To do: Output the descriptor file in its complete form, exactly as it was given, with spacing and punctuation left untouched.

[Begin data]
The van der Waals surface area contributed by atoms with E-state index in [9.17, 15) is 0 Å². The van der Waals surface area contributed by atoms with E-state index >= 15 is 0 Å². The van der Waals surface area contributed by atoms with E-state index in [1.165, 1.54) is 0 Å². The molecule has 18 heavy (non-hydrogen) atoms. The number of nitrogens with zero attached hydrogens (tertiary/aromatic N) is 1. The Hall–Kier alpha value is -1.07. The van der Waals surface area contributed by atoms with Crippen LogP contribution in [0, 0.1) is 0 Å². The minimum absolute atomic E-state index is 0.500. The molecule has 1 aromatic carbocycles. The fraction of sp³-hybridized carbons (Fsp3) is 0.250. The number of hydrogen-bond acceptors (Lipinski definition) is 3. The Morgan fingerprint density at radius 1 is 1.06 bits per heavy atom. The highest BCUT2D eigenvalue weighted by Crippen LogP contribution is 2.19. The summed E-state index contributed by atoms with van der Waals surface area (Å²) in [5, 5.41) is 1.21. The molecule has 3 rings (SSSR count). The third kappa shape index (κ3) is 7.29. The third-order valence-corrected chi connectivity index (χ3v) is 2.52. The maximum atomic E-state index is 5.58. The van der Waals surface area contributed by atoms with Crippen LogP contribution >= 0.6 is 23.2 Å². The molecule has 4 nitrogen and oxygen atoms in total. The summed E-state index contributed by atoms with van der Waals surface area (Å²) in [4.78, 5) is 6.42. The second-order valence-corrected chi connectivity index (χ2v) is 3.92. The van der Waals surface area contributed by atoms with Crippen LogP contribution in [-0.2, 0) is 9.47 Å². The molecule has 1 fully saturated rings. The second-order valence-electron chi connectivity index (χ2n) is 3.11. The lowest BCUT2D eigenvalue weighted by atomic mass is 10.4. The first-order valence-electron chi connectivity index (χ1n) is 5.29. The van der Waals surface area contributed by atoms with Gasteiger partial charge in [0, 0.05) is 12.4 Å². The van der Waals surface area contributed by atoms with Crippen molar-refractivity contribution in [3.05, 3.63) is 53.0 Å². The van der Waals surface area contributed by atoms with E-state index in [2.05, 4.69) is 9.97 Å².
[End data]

The van der Waals surface area contributed by atoms with E-state index in [9.17, 15) is 0 Å². The van der Waals surface area contributed by atoms with E-state index >= 15 is 0 Å². The van der Waals surface area contributed by atoms with E-state index in [1.165, 1.54) is 0 Å². The molecule has 18 heavy (non-hydrogen) atoms. The number of nitrogens with zero attached hydrogens (tertiary/aromatic N) is 1. The Hall–Kier alpha value is -1.07. The van der Waals surface area contributed by atoms with Crippen LogP contribution in [0, 0.1) is 0 Å². The minimum absolute atomic E-state index is 0.500. The molecule has 1 aromatic carbocycles. The fraction of sp³-hybridized carbons (Fsp3) is 0.250. The number of hydrogen-bond acceptors (Lipinski definition) is 3. The Morgan fingerprint density at radius 1 is 1.06 bits per heavy atom. The highest BCUT2D eigenvalue weighted by Crippen LogP contribution is 2.19. The summed E-state index contributed by atoms with van der Waals surface area (Å²) in [5, 5.41) is 1.21. The molecule has 3 rings (SSSR count). The third kappa shape index (κ3) is 7.29. The third-order valence-corrected chi connectivity index (χ3v) is 2.52. The maximum atomic E-state index is 5.58. The van der Waals surface area contributed by atoms with Crippen LogP contribution >= 0.6 is 23.2 Å². The molecule has 4 nitrogen and oxygen atoms in total. The summed E-state index contributed by atoms with van der Waals surface area (Å²) in [4.78, 5) is 6.42. The second-order valence-corrected chi connectivity index (χ2v) is 3.92. The van der Waals surface area contributed by atoms with Crippen LogP contribution in [-0.2, 0) is 9.47 Å². The molecule has 1 fully saturated rings. The second-order valence-electron chi connectivity index (χ2n) is 3.11. The lowest BCUT2D eigenvalue weighted by atomic mass is 10.4. The first-order valence-electron chi connectivity index (χ1n) is 5.29. The van der Waals surface area contributed by atoms with Gasteiger partial charge in [0, 0.05) is 12.4 Å². The van der Waals surface area contributed by atoms with Crippen molar-refractivity contribution in [3.05, 3.63) is 53.0 Å². The van der Waals surface area contributed by atoms with E-state index in [2.05, 4.69) is 9.97 Å².